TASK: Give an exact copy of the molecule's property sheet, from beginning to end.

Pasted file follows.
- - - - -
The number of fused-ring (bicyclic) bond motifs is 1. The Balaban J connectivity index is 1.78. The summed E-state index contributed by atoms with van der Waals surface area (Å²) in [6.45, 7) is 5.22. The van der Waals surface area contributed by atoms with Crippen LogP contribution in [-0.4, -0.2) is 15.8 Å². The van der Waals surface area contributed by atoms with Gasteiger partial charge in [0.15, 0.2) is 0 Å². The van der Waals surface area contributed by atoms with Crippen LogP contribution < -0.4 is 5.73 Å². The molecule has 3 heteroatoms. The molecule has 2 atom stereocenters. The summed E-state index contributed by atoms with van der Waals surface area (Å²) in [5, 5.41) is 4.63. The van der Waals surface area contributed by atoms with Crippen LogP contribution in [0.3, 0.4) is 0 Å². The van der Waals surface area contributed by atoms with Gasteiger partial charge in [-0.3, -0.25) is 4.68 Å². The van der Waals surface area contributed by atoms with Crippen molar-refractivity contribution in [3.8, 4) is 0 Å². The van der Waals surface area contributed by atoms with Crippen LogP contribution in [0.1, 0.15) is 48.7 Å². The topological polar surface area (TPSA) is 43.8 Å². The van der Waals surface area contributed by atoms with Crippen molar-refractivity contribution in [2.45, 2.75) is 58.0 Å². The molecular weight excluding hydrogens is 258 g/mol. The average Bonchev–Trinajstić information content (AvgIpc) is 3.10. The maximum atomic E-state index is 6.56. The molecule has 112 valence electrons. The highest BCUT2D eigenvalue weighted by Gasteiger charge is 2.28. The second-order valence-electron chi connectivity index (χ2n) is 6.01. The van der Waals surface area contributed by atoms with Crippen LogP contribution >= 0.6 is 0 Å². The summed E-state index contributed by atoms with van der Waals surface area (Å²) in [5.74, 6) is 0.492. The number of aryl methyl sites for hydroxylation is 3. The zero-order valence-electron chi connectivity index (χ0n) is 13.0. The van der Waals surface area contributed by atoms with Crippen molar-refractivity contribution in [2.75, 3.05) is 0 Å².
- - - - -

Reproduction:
The number of fused-ring (bicyclic) bond motifs is 1. The Balaban J connectivity index is 1.78. The summed E-state index contributed by atoms with van der Waals surface area (Å²) in [6.45, 7) is 5.22. The van der Waals surface area contributed by atoms with Crippen LogP contribution in [-0.4, -0.2) is 15.8 Å². The van der Waals surface area contributed by atoms with Gasteiger partial charge in [0.15, 0.2) is 0 Å². The van der Waals surface area contributed by atoms with Crippen LogP contribution < -0.4 is 5.73 Å². The molecule has 3 heteroatoms. The molecule has 2 atom stereocenters. The summed E-state index contributed by atoms with van der Waals surface area (Å²) in [5, 5.41) is 4.63. The van der Waals surface area contributed by atoms with Crippen LogP contribution in [0.3, 0.4) is 0 Å². The van der Waals surface area contributed by atoms with Gasteiger partial charge in [-0.3, -0.25) is 4.68 Å². The van der Waals surface area contributed by atoms with Crippen molar-refractivity contribution in [3.8, 4) is 0 Å². The van der Waals surface area contributed by atoms with Crippen LogP contribution in [0.1, 0.15) is 48.7 Å². The topological polar surface area (TPSA) is 43.8 Å². The van der Waals surface area contributed by atoms with Crippen molar-refractivity contribution in [2.45, 2.75) is 58.0 Å². The molecular weight excluding hydrogens is 258 g/mol. The average Bonchev–Trinajstić information content (AvgIpc) is 3.10. The maximum atomic E-state index is 6.56. The molecule has 112 valence electrons. The highest BCUT2D eigenvalue weighted by Gasteiger charge is 2.28. The second-order valence-electron chi connectivity index (χ2n) is 6.01. The van der Waals surface area contributed by atoms with Crippen LogP contribution >= 0.6 is 0 Å². The summed E-state index contributed by atoms with van der Waals surface area (Å²) in [5.74, 6) is 0.492. The number of aryl methyl sites for hydroxylation is 3. The zero-order valence-electron chi connectivity index (χ0n) is 13.0. The van der Waals surface area contributed by atoms with Crippen molar-refractivity contribution in [2.75, 3.05) is 0 Å².